Monday, October 12, 2009

Columbus Day, Tish B'av and Native Americans

Today is Columbus Day. If you're a European American, it's customary to wish someone a happy Columbus Day. It's a holiday I celebrated gladly every year as a child back in New York City. I've lived in Italian neighborhoods just as much as I've lived in Irish neighborhoods (not to mention Latino and black neighborhoods). Both holidays (Columbus and St. Patrick's) are extremely popular on Staten Island, no matter your background. But regarding Columbus Day we always celebrated it as the day America was "discovered" by Christopher Columbus. We'd recite the names of his three ships, the Nina, Pinta and Santa Maria; Memorize the nice little poetic device of "In 1492 Columbus sailed the ocean blue" and hear about how he, and all those after him, brought European civilization to North America. Columbus Day was always a fun holiday. After all, I had the day off from school! What more could you ask for?

In August, there's a little known Jewish holy day called Tish B'av. Even most Jews hardly know about it. It's a holy day you never say have a happy one about. It commemorates the day the Jerusalem Temple was destroyed, first by the Babylonians and then centuries later by the Romans. According to tradition, these events both happened on the same day, the ninth of Av, which is what Tish B'av means. So this day holds a special and very somber meaning for Jews, since it commemorates a day of disaster for their people not just once, but many times, culminating of course in the modern holocaust.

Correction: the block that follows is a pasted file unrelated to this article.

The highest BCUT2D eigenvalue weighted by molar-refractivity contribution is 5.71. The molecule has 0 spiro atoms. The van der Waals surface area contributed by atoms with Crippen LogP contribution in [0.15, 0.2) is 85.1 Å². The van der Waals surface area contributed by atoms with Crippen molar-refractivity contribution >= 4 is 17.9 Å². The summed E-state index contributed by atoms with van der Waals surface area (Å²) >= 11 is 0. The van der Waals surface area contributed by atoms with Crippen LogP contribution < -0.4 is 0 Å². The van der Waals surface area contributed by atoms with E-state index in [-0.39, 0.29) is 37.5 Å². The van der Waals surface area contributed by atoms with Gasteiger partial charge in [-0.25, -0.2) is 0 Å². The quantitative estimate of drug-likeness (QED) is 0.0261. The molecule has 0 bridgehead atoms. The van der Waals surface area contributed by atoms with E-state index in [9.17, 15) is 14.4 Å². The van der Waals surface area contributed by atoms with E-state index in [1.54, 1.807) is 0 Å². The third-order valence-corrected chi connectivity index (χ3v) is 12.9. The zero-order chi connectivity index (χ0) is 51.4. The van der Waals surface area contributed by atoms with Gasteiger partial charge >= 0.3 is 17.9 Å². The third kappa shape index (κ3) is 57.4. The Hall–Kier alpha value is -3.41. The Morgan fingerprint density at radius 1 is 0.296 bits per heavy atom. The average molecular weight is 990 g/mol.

Meanwhile, back to Columbus Day. How about the opinion of those who already lived in the land he "discovered"? This day, which is so celebrated by millions of Americans as a day of great discovery, is seen as the darkest day in Native American history. It's a day that marks the beginning of their end as a people connected to their land. It's a day that marks the beginning of a genocide that still has not been fully, or even partially, in most American's eyes, recognized or admitted. What of the enslavement of American Indians by Columbus himself? What of the consequent eradication of large swaths of peoples from the Alleganies all the way to the west coast?

Columbus Day is celebrated as a day of discovery.
Tish B'av is remembered as a day of mourning.
Native Americans also see this day as a day of mourning.
This day is their Tish B'av.

Let us walk in their steps and mourn with them. But better yet, let us walk with them towards a better future. We must be honest about what has happened. To lie about it is to perpetuate the crimes of the past. But we must move forward.

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